Natalie and Katie Perez-Muldoon from Gibraltar are expecting their first child in only a matter of weeks but have been fighting since August to overturn discriminatory laws that prevent both mothers from being legally recognised as parents. Currently, only Natalie, who is carrying their son, will be registered as a parent on the birth certificate. She would also have to register as a single parent household, something the pair have stated they refuse to do.
The couple, who have been together since 2009 and married since 2016, live in Gibraltar, a British overseas territory. Although the laws blocking them from legal parenthood of their child were changed in the UK 12 years ago, Gibraltar is self-governing and has not yet made the same changes.
With four weeks until her son’s due date, Katie took to Facebook writing “we jointly and lovingly embarked on the IVF process to grow our family. It is absolutely heartbreaking the thought that our family is not afforded the same legal standing as heterosexual families here in Gibraltar.”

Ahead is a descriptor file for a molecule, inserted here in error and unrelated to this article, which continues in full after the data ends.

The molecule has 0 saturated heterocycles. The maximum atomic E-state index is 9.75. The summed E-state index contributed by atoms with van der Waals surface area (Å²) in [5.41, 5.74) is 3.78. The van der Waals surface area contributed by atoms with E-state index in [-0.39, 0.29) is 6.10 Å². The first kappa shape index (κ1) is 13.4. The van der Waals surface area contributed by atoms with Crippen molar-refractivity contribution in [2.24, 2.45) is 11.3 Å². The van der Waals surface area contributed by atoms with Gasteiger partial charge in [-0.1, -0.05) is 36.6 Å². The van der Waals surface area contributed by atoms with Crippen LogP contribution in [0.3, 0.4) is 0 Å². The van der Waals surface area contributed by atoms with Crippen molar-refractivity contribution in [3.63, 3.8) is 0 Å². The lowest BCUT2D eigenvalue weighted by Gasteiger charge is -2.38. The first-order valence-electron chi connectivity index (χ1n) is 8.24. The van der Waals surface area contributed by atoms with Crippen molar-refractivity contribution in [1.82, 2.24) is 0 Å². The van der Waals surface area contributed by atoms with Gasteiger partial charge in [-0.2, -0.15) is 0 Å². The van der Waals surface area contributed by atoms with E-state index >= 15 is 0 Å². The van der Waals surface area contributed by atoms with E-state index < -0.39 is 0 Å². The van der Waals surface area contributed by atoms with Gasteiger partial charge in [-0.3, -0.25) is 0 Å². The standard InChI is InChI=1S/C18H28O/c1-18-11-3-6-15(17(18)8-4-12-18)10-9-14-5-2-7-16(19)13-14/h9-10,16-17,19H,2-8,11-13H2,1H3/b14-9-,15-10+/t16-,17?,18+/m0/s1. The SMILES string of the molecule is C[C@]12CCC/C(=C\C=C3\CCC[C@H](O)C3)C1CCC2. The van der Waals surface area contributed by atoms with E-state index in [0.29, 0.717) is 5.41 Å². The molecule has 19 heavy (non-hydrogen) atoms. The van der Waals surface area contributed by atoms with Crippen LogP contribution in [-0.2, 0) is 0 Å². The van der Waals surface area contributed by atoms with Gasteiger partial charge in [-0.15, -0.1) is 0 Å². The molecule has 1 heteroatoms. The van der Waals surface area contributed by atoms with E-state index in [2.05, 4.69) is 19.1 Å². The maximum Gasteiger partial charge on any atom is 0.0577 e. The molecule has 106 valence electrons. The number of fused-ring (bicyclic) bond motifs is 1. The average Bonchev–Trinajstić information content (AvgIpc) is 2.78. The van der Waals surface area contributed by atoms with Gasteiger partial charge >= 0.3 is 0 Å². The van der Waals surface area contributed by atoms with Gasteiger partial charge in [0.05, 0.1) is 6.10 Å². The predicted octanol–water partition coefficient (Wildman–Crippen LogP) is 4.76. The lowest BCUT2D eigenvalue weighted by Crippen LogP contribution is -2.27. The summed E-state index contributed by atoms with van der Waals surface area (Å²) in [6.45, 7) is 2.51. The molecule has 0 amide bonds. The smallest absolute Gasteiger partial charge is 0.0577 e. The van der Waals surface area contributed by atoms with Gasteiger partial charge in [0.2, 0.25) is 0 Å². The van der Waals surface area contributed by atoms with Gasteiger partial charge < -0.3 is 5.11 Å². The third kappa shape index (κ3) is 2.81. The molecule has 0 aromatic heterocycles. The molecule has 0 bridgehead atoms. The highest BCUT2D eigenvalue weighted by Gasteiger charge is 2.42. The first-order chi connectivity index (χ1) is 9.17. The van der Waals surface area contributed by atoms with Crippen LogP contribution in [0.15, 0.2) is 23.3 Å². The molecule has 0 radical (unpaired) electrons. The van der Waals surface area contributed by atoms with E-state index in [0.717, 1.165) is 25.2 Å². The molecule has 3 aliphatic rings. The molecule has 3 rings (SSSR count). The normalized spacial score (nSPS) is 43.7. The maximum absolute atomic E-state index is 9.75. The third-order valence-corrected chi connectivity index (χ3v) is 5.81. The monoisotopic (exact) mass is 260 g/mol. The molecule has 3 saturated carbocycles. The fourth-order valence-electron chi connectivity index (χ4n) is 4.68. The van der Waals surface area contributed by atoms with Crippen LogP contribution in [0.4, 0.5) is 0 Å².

This is not a new issue for the government of Gibraltar, with draft legislation having been prepared 18 months ago but postponed due to the 2019 election, Brexit, and COVID. It was finally published last week on January 28 and will allow the legal parenthood of the husband, wife, or civil partner if the conception took place when the couple were married or in a civil partnership. With only a few weeks until their son’s birth, Katie and Natalie are hoping that the Bill will be treated as urgent and passed during parliament this week.
Gibraltar’s Human and Civil Rights organisation, Equality Rights Group Gibraltar, expressed appreciation towards the government for their speed and consideration towards the urgent needs of families: “The families that propelled the issue were rightly worried. And ERG salutes them for the valour with which they brought the matter to view and which, in turn, motivated ERG’s Surrogacy Bill campaign.”